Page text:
After plunging in April, economists expected the deflationary impulse in consumer prices to stabilize in May and it did with headline and core CPI both falling just 0.1% MoM (exp was 0.0%).
This sent headline CPI growth lower (to just +0.1% YoY) and core CPI grew at +1.2% YoY - the slowest since 2011.
Lots of deflationary prints in the Energy and Autos sector but food surged...
Goods are suffering the worst deflation since 2004 and services costs are growing at the slowest pace since 2011...
The energy index fell 18.9 percent over the past 12 months as all of the major energy component indexes declined. The gasoline index decreased 33.8 percent, while the fuel oil index fell 37.5 percent. The index for electricity fell 0.2 percent over the last year, while the index for natural gas declined 0.3 percent.
The index for all items less food and energy decreased 0.1 percent in May. The index for motor vehicle insurance continued to decline, falling 8.9 percent in May after a 7.2-percent decrease in April. The apparel index also continued to decline, falling 2.3 percent in May after decreasing 4.7 percent the prior month.
The index for airline fares fell 4.9 percent in May, and the index for used cars and trucks declined 0.4 percent, the same decrease as in April.
The food at home index increased 4.8 percent over the last 12 months, with all six major grocery store food group indexes rising over that span.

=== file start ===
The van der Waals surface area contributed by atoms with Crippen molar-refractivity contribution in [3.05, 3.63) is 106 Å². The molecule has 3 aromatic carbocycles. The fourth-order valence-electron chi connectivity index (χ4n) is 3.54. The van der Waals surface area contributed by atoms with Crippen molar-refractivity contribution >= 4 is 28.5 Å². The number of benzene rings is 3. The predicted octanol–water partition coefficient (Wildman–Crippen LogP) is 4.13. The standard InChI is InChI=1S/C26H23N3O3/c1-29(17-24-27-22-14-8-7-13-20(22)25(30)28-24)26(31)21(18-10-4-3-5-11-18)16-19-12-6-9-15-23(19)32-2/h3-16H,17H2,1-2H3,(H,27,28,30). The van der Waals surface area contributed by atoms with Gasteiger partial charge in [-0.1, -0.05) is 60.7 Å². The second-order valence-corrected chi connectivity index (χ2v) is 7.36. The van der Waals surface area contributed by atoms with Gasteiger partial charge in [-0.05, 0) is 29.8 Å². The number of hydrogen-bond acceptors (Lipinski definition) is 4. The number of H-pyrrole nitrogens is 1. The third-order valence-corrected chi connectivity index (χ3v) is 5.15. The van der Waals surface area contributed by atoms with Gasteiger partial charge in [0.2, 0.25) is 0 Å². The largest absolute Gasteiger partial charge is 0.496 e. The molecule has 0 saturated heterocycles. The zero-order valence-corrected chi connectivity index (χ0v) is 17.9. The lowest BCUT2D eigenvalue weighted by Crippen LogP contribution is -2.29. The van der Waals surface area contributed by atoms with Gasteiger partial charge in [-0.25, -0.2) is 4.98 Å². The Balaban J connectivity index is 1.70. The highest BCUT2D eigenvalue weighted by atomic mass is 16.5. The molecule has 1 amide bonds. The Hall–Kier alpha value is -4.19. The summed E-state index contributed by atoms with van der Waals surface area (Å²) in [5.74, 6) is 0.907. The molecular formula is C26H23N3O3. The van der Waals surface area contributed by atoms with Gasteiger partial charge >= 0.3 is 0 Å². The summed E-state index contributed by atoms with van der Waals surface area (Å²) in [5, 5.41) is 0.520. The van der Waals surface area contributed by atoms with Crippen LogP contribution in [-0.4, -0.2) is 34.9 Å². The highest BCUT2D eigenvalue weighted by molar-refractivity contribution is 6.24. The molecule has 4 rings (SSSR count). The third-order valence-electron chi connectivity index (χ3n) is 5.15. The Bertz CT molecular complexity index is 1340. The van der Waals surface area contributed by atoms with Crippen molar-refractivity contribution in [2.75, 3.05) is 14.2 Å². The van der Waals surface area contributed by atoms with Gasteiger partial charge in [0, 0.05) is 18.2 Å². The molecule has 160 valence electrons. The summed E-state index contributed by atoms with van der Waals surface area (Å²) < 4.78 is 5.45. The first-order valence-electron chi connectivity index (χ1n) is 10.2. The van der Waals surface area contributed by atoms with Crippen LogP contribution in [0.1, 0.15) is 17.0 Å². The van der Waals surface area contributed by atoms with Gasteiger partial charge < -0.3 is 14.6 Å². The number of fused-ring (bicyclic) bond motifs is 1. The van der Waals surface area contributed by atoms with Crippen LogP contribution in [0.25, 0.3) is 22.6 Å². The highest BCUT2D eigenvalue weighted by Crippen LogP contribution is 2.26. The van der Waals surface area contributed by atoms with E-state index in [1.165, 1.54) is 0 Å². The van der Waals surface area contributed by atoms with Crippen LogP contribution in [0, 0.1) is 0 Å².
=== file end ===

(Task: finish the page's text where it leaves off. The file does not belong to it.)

The index for meats, poultry, fish, and eggs rose 10.0 percent over the last year, its largest 12-month increase since the period ending May 2004.
This reflects a sharp increase in the beef index, which rose 18.2 percent over the span. The index for dairy and related products increased 5.7 percent, and the index for nonalcoholic beverages rose 4.1 percent over the year. The remaining groups posted smaller increases. The index for food away from home rose 2.9 percent over the last year. The index for limited service meals increased 3.6 percent and the index for full service meals rose 2.4 percent over the last 12 months.
Additionally, the index for alcoholic beverages increased 0.8 percent in May, its largest increase since January 2012.
The shelter index rose 0.2 percent in May. The indexes for rent and for owners’ equivalent rent both increased 0.3 percent in May after rising 0.2 percent in April. The index for lodging away from home continued to decline, falling 1.5 percent in May.
Of course, this somewhat disinflationary print provides further greenlighting for The Fed to stay the course (or ease even more).